Fabian Schega: An obvious example is when we advise customers on how to best upgrade their existing technology. For example, often the frame of a heat exchanger may still be in good working order, and only the plate pack needs to be changed. This is not a problem with the latest series of plates. You can install a plate heat exchanger with higher performance in the same position, or alternatively you could choose to save material, or combine both approaches. This creates sustainable solutions and helps the customer financially too.
PROCESS: At Alfa Laval, service is organized in a separate division. Why?
Schega: A major reason is the positive feedback we keep getting from customers since we started putting a special focus on service. We have been steadily expanding this area for a number of years now, resulting in the creation of a dedicated Service Division at the start of 2017 as part of the reorganization of Alfa Laval. It includes a team of technicians, the field service team and back office, as well as workshop employees. This type of division creates synergies, not least because of the close relationships between service and the different product areas. The product area managers define the service offering for their product categories. We then translate this into a practice in the Service Division.
Stoffers: Particularly in our region, where not many new plants are being built, we realized that there are many old treasures in the brownfield segment in terms of building stock and equipment. So, it meets the needs of our customers to look after them holistically — not just with new equipment, but also with services for plant optimization and maintenance.
PROCESS: What does the expression “Alfa Laval 360° service portfolio” mean? Service from start-up to decommissioning?
Schega: It starts with commissioning, that is right. But ideally it shouldn’t stop with the decommissioning. Once we have reached the limits of what can be done with redesigns and upgrades, we aim to get the customer to switch to a new machine from Alfa Laval. In the ideal scenario, 360° then becomes a never-ending loop thanks to the close integration of service and new sales.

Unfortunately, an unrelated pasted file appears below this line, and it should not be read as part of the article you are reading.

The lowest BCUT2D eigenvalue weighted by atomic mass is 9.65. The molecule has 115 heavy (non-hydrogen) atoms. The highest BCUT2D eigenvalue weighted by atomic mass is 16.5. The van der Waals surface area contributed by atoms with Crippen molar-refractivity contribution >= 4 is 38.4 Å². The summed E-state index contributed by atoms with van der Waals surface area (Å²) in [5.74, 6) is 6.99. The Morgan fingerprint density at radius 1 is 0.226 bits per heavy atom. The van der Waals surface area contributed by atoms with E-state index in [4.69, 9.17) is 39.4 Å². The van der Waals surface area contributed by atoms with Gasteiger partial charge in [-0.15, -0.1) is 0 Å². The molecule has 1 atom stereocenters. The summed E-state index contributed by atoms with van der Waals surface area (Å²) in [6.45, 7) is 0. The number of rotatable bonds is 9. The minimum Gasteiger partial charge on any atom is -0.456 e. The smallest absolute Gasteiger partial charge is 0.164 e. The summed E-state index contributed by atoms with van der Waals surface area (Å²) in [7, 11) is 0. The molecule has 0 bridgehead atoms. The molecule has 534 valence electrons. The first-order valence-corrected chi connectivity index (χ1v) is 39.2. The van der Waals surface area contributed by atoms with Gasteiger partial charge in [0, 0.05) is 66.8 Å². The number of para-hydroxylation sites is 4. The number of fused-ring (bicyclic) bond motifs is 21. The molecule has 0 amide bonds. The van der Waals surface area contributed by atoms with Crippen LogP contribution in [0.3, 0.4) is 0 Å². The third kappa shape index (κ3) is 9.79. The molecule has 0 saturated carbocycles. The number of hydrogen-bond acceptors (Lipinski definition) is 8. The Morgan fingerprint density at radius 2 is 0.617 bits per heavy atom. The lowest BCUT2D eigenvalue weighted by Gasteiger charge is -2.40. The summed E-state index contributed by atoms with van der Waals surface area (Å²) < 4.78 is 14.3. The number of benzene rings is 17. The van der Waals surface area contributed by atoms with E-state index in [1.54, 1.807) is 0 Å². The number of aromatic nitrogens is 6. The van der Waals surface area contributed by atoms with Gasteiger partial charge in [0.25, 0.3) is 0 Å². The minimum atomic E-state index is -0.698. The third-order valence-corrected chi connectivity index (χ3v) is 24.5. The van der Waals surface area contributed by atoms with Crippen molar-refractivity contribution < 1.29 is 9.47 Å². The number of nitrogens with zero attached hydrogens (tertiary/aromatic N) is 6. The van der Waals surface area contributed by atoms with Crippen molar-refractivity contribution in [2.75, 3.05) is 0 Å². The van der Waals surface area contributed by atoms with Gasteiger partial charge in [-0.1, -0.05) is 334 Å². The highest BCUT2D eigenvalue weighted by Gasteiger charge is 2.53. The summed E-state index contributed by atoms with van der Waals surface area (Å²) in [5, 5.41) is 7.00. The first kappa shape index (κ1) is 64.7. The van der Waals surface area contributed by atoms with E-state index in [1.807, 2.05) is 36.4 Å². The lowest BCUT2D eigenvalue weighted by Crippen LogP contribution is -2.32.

PROCESS: What types of service — apart from classics like supplying spare parts and carrying out repairs — are becoming more popular?
Schega: The digitalization of services is becoming more important. Under the keyword “connectivity” we are promoting networking with customers and their plants. This also opens up completely new options for maintenance — a move away from a fixed interval service model to preventive and predictive maintenance. Our offering in this field is ready for the market and is already in place for a number of customers. With the aid of condition monitoring and cloud solutions, we analyze the condition of heat exchangers, for example the tendency for fouling, and then provide the required service at exactly the point when it is needed.
PROCESS: Many users have a cross-plant or cross-factory approach to the topic of maintenance and service. They are reluctant to sign countless service agreements with different manufacturers. What do you do to help deliver a one-stop maintenance strategy?
Schega: This is another clear market trend. It is why, more recently, we have increasingly set ourselves up as a service consultant for complete plants. Here, the focus is on productivity, not the equipment from manufacturer A or B. We can offer the customer a holistic, integrated service concept for all brands, starting from the supply of spare parts and including everything from optimization measures to connectivity solutions. We place great importance here on audits, where we assess for example the condition of all heat exchangers on site with the aid of a thermal imaging camera. Is there a good flow through each unit? Are there any blockages anywhere? In addition, we also appraise how critical the equipment is. On this basis, we then develop a service concept, keep exclusive stocks of critical spare parts to ensure rapid availability, and thus minimize unplanned downtime. The customer benefits massively from having a single, reliable service partner.
Mr. Schega, Mr. Stoffers, thank you for taking the time to talk to us.